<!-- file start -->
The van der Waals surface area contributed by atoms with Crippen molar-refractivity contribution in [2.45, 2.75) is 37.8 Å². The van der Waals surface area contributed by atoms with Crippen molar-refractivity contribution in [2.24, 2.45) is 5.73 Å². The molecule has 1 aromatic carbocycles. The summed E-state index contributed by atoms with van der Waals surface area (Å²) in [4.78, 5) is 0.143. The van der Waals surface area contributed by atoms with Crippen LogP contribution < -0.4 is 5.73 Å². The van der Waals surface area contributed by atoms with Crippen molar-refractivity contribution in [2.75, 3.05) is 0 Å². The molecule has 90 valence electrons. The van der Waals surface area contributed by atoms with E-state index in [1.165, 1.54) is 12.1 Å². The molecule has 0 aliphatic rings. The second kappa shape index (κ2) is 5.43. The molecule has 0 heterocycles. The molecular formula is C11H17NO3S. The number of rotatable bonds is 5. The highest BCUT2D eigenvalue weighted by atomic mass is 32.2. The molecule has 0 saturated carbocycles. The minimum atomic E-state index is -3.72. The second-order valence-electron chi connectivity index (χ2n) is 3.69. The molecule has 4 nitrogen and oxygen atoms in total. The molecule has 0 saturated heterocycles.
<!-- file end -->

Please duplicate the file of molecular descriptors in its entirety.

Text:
The van der Waals surface area contributed by atoms with Crippen molar-refractivity contribution in [2.45, 2.75) is 37.8 Å². The van der Waals surface area contributed by atoms with Crippen molar-refractivity contribution in [2.24, 2.45) is 5.73 Å². The molecule has 1 aromatic carbocycles. The summed E-state index contributed by atoms with van der Waals surface area (Å²) in [4.78, 5) is 0.143. The van der Waals surface area contributed by atoms with Crippen LogP contribution < -0.4 is 5.73 Å². The van der Waals surface area contributed by atoms with Crippen molar-refractivity contribution in [2.75, 3.05) is 0 Å². The molecule has 90 valence electrons. The van der Waals surface area contributed by atoms with E-state index in [1.165, 1.54) is 12.1 Å². The molecule has 0 aliphatic rings. The second kappa shape index (κ2) is 5.43. The molecule has 0 heterocycles. The molecular formula is C11H17NO3S. The number of rotatable bonds is 5. The highest BCUT2D eigenvalue weighted by atomic mass is 32.2. The molecule has 0 saturated carbocycles. The minimum atomic E-state index is -3.72. The second-order valence-electron chi connectivity index (χ2n) is 3.69. The molecule has 4 nitrogen and oxygen atoms in total. The molecule has 0 saturated heterocycles.